U.S. Beefs up 4th July Security As American Muslims Keep Low Profile During Events Marking the Occasion

U.S. Beefs up 4th July Security As American Muslims Keep Low Profile During Events Marking the Occasion
HIGHLIGHTSBiggest Security Operation of its Kind on the Occasion Follows Warning that Terror Groups Might Strike||Reassurances By Top Officials Including President Bush Himself Fall on Deaf Years, Poll Says||American Muslims Fear Being Racially Profiled By Security Officials as Well as By Ordinary Citizens|| STORY: Military jets are set to patrol the skies, while thousands of extra police, troops and FBI agents are deployed across the United States to protect Americans celebrating Independence Day. (Read photo captions)

It is the biggest security operation ever mounted on a Fourth of July and follows a warning that terror groups might try to stage attacks to coincide with the holiday, nearly 10 months after the devastating attacks of 11 September.

On the eve of Independence Day, the White House sought to reassure the American public, describing the measures as precautionary and saying there had been no specific threats.

President George W Bush's spokesman, Ari Fleischer, urged Americans to celebrate the holiday as usual.

But more than half of Americans believe an attack is likely, according to a poll published by the magazine Newsweek last week.


Many Muslims say they will be keeping a low profile on Independence Day, avoiding large public gatherings for fear they'll be mistaken for a terrorist by edgy law enforcement officers or suspicious citizens.

"As a Muslim, especially during this specific holiday, I have a concern of being racially profiled by the police and the federal agents," said Mohamed El Filali, an official with the American Muslim Union based in nearby Paterson.

In the aftermath of the Sept. 11 attacks carried out by Islamic extremists, Filali's fears are being expressed by Muslims throughout the United States - particularly in light of nonspecific warnings of possible attacks timed to coincide with America's Independence Day.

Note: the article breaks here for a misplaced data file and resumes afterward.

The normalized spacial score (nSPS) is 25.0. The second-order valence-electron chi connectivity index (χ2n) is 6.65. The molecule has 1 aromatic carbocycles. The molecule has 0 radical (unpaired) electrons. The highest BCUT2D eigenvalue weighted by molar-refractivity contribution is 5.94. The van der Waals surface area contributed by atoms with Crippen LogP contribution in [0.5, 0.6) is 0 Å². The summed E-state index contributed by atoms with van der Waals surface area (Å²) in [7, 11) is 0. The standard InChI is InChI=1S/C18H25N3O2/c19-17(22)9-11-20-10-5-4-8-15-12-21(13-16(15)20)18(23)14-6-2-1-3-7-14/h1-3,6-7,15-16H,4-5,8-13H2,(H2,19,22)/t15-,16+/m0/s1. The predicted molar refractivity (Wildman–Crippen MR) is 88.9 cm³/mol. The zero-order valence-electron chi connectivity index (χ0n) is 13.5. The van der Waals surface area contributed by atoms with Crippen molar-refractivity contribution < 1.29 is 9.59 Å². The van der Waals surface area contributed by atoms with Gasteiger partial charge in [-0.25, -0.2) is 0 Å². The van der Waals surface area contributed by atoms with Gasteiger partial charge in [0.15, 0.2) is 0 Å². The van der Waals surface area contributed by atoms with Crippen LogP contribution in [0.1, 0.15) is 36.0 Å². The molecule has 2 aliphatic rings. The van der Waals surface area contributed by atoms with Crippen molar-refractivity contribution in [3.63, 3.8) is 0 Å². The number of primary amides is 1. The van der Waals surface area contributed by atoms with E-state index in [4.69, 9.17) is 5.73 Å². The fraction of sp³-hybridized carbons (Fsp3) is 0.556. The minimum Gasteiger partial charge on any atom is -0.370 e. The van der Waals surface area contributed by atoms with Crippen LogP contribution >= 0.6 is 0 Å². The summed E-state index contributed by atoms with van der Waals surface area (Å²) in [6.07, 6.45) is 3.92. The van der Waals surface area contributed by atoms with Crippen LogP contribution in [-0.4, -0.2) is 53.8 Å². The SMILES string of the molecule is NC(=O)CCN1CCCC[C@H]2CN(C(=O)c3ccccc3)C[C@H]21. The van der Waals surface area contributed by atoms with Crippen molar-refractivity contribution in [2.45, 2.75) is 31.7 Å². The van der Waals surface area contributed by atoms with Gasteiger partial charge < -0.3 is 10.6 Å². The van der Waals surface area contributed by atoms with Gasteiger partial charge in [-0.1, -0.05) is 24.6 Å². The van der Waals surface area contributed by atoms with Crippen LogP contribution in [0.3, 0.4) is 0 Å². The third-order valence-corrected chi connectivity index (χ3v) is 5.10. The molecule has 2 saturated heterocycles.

Muslims, and particularly Arab-Americans, are deeply concerned about how they are perceived this July 4, said Ra'id Faraj, a spokesman for the Council on Islamic-American Relations of Southern California.


On Tuesday, the US State Department said it had "credible" information that terrorists were planning imminent attacks against American targets around the world.

Attacks could include suicide missions and kidnappings, and US citizens and officials have been warned to be on their guard.

Terrorists could turn to soft targets - such as churches, restaurants and clubs - as security is intensified at higher-profile places, officials said.

The Homeland Security Council will monitor more than 2,000 events throughout the country, staying in touch with officials on the ground, Mr. Fleischer said.

"A variety of actions are being taken on the ground in terms of greater resources, greater surveillance, greater protection, greater prevention," he added.

As well as patrolling the skies above America's major cities, forces have been deployed to protect power stations, water supplies, bridges, tunnels and airports.

The measures also include a new network of security cameras to monitor crowds in front of Capitol Hill, and special security checkpoints for those wanting to watch New York's traditional fireworks display.


In Afghanistan, US forces are preparing to hold low-key celebrations with barbecues, volleyball and music, but no fireworks.

Security around the perimeter of Bagram air base, their Afghan headquarters, will be tightened.

In Asia, Americans also plan to celebrate the holiday with a mix of official receptions, parties and picnics, under the shadow of increased security.

"When we gather together as Americans... I am sure that this year's event will carry special meaning," Roy Tomizawa, a New York teacher in Bangkok, Thailand, told Reuters news agency.


(Top) Hollister Police captain Bob Brooks gestures as he thinks about the biker rally on the fourth of July weekend, at police headquarters in Hollister, Calif., Wednesday, June 26, 2002. Fifty-five years ago, a brawl at a motorcycle gathering in this Central California farm town inspired the Marlon Brando film "The Wild One" and cemented the image of the outlaw biker in American lore. Over the July 4th weekend, an army of law officers will be on hand to make sure the Hollister Independence Rally, which marks that long-ago dustup, doesn't turn into a repeat of the lethal violence that rocked a similar event in Laughlin, Nev., in April 2002. (AP Photo/Paul Sakuma)

(Bottom) American Muslim Council Executive Director Eric Erfan Vickers, right, introduces FBI Director Robert Mueller prior to Mueller's address to the Council's convention in Alexandria, Va. Friday, June 28, 2002. Mueller told the convention they have provided "substantive assistance" in investigating terrorism since Sept. 11, including key help translating for suspects who speak Arabic. (AP Photo/Evan Vucci)
- Jun 28 3:02 PM ET

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